McDonald's 39 years out of date

Discussion in 'General Discussion' started by ninety, Jan 24, 2010.

  1. ninety

    ninety NERDS!!

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    McDonald's Pounded Over 'Bob' Menu Advert - Yahoo! News UK

    A bit of research would have revealed that this wasn't right. McD's appeal that English is constantly changing doesn't really wash. Constantly changing? Yes, but 39 years is a bit out! To be fair, 'bob' hasn't completely died out, but did refer to a shilling, now a five pence piece.

    Words do change their meaning, 'gay' is an obvious one, doesn't really mean frivolity anymore. Some words have different meanings in different parts of the world, US fanny = ass, UK fanny = lady parts. US fag = see gay, UK fag = cigarette.

    Is our Pound referred to by 'Bob' in any parts of the States?
     
  2. firehawc_69

    firehawc_69 cloppers = ignore list

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    I thought Bob was your uncle.

    Never heard of it. But I don't know what the hell a quid or a p is either.
     
    Last edited: Jan 24, 2010
  3. Optimus Sledge

    Optimus Sledge Yar har fiddle di dee

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    I would love to see their research. I'm guessing it was scribbled in crayon by a marketing exec in an Irish-themed pub.
     
  4. Hiraga

    Hiraga BILL BILL BILL BILL BILL

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    You mean this Uncle Bob?
    [​IMG]

    McDonalds is great. I go there every Monday, Tuesday, and Friday after school with my friends and I've never gotten fat. Bite me McD haters. :p 
     
  5. Ace Convoy

    Ace Convoy Well-Known Member

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    Ebay:
    huh!!?!?!?!
     
  6. Altercron

    Altercron Well-Known Member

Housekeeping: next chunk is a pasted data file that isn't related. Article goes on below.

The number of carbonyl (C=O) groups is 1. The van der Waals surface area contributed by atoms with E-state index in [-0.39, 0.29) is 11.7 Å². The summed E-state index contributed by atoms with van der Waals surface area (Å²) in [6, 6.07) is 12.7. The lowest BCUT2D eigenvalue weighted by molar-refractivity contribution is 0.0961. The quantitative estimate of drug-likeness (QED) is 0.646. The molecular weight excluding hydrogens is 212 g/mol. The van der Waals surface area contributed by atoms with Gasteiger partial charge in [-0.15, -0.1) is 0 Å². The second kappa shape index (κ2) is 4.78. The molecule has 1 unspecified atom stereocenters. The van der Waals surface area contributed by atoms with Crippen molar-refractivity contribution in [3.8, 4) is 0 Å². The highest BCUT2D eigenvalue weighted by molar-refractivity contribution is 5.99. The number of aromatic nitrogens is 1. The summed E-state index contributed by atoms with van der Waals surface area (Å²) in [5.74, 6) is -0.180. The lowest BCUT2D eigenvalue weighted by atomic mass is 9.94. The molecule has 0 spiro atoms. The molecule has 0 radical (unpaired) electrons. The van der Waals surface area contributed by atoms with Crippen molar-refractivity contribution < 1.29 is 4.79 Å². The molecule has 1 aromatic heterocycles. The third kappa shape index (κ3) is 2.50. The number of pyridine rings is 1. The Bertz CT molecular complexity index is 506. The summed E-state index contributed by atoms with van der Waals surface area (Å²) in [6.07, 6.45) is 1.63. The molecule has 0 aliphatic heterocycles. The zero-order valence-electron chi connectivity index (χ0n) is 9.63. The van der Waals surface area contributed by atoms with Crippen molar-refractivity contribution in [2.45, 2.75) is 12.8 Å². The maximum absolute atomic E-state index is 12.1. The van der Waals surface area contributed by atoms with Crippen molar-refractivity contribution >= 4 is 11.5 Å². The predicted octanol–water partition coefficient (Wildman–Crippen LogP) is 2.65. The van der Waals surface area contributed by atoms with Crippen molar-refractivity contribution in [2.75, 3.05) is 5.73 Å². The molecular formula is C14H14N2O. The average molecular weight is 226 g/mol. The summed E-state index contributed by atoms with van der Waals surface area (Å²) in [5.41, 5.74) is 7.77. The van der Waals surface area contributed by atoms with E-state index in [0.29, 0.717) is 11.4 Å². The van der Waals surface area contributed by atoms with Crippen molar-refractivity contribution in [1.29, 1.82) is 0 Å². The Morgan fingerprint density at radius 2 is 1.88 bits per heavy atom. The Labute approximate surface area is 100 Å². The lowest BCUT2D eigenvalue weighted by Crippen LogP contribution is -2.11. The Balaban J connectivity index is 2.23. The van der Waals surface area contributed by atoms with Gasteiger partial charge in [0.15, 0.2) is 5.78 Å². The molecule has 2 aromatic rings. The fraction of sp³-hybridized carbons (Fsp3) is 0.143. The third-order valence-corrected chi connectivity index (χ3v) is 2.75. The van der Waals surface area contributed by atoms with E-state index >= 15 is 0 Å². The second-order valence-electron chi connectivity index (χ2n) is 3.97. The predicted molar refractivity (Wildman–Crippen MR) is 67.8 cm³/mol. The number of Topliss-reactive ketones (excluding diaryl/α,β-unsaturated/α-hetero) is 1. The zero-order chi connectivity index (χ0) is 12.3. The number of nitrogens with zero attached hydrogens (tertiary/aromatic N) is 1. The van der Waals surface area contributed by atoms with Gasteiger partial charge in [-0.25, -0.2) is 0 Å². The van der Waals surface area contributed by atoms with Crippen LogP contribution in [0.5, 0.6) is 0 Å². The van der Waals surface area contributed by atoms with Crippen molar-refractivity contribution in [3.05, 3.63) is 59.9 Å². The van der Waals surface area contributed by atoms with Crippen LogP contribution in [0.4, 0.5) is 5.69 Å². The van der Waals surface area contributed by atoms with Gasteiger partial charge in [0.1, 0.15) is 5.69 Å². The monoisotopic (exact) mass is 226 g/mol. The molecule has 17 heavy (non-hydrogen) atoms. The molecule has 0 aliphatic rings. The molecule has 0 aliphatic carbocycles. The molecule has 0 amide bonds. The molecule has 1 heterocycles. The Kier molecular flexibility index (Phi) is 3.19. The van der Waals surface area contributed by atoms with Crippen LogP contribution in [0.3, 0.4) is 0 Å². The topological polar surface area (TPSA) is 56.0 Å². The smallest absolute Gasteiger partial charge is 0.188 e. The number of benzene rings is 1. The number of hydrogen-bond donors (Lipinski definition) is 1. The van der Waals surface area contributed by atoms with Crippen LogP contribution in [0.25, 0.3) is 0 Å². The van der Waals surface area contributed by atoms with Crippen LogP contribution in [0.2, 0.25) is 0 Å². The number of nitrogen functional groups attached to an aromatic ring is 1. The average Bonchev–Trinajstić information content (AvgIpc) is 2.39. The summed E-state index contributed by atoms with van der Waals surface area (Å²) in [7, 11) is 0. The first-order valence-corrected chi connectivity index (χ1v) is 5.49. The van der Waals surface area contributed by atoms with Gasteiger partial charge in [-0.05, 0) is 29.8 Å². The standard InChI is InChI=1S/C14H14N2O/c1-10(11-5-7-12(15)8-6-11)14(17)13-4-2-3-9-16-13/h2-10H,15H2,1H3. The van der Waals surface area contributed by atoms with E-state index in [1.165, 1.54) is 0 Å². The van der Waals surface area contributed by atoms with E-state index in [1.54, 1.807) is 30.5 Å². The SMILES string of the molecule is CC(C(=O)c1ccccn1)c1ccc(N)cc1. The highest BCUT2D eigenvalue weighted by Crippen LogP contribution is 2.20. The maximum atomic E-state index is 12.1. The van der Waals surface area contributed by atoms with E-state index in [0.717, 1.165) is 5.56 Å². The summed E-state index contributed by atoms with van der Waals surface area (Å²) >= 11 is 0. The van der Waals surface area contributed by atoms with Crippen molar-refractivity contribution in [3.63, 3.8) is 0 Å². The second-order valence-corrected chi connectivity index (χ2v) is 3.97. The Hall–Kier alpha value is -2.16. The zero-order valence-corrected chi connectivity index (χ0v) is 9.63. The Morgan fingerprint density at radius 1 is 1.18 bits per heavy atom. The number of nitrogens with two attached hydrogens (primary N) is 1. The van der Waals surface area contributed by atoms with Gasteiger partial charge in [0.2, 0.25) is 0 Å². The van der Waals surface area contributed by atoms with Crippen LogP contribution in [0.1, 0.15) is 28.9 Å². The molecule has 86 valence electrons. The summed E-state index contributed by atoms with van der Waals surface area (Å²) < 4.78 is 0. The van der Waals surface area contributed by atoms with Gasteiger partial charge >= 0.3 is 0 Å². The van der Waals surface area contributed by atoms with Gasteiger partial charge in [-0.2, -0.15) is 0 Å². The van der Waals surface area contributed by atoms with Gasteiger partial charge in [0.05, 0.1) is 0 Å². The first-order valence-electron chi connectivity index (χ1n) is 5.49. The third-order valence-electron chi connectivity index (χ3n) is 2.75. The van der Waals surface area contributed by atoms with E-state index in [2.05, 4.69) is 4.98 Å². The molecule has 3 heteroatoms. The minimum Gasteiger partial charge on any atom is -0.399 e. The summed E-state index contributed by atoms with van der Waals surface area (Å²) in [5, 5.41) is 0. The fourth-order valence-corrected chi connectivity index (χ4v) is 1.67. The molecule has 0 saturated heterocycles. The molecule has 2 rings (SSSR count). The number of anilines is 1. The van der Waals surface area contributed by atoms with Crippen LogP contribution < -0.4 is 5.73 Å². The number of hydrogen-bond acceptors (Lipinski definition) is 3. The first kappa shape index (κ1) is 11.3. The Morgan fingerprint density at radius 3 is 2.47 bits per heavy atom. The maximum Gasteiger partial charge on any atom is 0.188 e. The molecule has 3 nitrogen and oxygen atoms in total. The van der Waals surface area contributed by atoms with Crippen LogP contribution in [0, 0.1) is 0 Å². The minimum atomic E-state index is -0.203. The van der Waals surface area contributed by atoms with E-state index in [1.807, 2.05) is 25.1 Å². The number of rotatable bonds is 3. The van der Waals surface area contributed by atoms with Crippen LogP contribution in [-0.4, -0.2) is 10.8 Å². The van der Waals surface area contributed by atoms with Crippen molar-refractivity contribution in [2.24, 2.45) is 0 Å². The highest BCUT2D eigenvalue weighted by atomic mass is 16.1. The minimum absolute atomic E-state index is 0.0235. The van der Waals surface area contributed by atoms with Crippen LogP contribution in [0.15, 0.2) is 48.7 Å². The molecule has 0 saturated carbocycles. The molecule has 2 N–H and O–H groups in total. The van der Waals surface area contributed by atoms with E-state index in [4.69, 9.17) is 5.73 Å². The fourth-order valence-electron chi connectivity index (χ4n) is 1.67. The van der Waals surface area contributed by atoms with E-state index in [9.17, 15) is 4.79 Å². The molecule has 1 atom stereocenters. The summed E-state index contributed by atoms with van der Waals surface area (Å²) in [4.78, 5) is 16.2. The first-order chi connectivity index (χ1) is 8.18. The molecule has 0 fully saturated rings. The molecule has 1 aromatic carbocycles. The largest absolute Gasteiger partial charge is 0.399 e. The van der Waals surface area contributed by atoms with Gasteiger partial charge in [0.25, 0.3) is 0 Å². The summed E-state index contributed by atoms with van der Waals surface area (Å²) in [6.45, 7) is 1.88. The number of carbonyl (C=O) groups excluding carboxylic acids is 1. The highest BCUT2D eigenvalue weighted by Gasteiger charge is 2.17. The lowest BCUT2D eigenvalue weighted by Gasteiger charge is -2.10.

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    Beat me to it.

    And I've never heard "Bob" used to refer to anything other than someone/something's name or as an action: bob up and down for instance.
     
  7. Team Jetfire

    Team Jetfire Pop-POP!

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    So, if I understand correctly, MCD's used the word "Bob" as a currency amount in the same way that you would use Pound or Quid. But the word "Bob" as it related to currency is no longer a proper word. So you are wondering WTFOMGBBQ. Is that right?

    I don't think I have ever heard the term Bob before.
     
  8. Optimus Sledge

    Optimus Sledge Yar har fiddle di dee

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    Even when "bob" was used as slang for a unit of currency, it didn't refer to a pound. Even if the term was still in common use, McDonald's would still be using it incorrectly.
     
  9. Lock Cade

    Lock Cade Tarn Fangirl TFW2005 Supporter

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    Yeah, I thought Bob was your uncle.
     
  10. Team Jetfire

    Team Jetfire Pop-POP!

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    Well, it is certinly better than calling your money a Loonie or Twoonie.
     
  11. Optimus Sledge

    Optimus Sledge Yar har fiddle di dee

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    Double cheeseburger? I'd hit it.
     
  12. prime13

    prime13 UCHUU KITAAAA

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    lolWHUT.
     
  13. MetalRyde

    MetalRyde is an a-hole with a heart.